# How do extreme values scale with sample size?

Assume I have a random vector $X = \{x_1, x_2, ..., x_N\}$, composed of i.i.d. binomially distributed values. If it would simplify the problem substantially, we can approximate them as normally distributed. Given that all other parameters are fixed, I want to know how $E[min(X)]$ (the expected value of the smallest number in the vector $X$) scales with $N$.

I don't care about a precise answer. I just want to know how it scales, i.e. linearly (obviously not), exponentially, power law, etc.

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Although the answers below differ in their exact form, they all point to exponential in $N$ for fixed $n$ and $p$ –  probabilityislogic Jan 25 '11 at 23:12

Assume that the random variables $x_k$ are i.i.d., nonnegative, integer valued, bounded by $n$, and such that $P(x_k=0)$ and $P(x_k=1)$ are both positive. For every $N\ge1$, let $$X_N= \min\{x_1,\ldots,x_N\}.$$ Then, when $N\to+\infty$, $$E(X_N)=c^N(1+o(1)),$$ where $c<1$ is independent of $N$ and given by $$c=P(x_k\ge1).$$ Hence $E(X_N)$ is exponentially small. When each $x_k$ is Binomial $(n,p)$ with $n\ge1$ and $p$ in $(0,1)$ fixed, the result holds with $c=1-(1-p)^n$.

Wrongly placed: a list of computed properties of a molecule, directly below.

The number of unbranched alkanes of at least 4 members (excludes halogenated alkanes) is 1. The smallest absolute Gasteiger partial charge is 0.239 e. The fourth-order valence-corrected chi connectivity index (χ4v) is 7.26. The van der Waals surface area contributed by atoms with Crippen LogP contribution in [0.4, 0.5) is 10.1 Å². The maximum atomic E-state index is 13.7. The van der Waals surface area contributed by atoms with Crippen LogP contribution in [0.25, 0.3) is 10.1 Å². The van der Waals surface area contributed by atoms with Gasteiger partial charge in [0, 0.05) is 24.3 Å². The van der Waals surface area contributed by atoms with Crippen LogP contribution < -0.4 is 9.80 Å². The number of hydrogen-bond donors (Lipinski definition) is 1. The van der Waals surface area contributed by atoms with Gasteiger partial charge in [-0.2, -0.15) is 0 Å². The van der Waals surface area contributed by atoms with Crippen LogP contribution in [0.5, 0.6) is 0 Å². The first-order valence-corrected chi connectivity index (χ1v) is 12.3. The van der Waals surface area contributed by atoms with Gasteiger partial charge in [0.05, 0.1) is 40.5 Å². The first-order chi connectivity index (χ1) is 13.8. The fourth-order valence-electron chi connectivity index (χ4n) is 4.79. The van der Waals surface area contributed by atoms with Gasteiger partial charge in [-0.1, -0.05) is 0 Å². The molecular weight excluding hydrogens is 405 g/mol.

To see this, note that $[X_N\ge i]=[x_1\ge i]\cap\cdots\cap[x_N\ge i]$ for every $i$ and that, since $X_N$ is nonnegative and integer valued, $E(X_N)$ is the sum over $i\ge1$ of $P(X_N\ge i)$, hence $$E(X_N)=\sum_{i\ge 1}P(x_1\ge i)^N.$$ For every $i\ge n+1$, $P(x_1\ge i)=0$. For every $2\le i\le n$, $0\le P(x_1\ge i)\le P(x_1\ge 2)$. Hence $$c^N\le E(X_N)\le c^N+(n-1)d^N,$$ with $$c=P(x_1\ge1),\quad d=P(x_1\ge 2).$$ Because $P(x_k=1)$ is positive, one knows that $d<c$, hence $E(X_N)\sim c^N$ when $N\to+\infty$.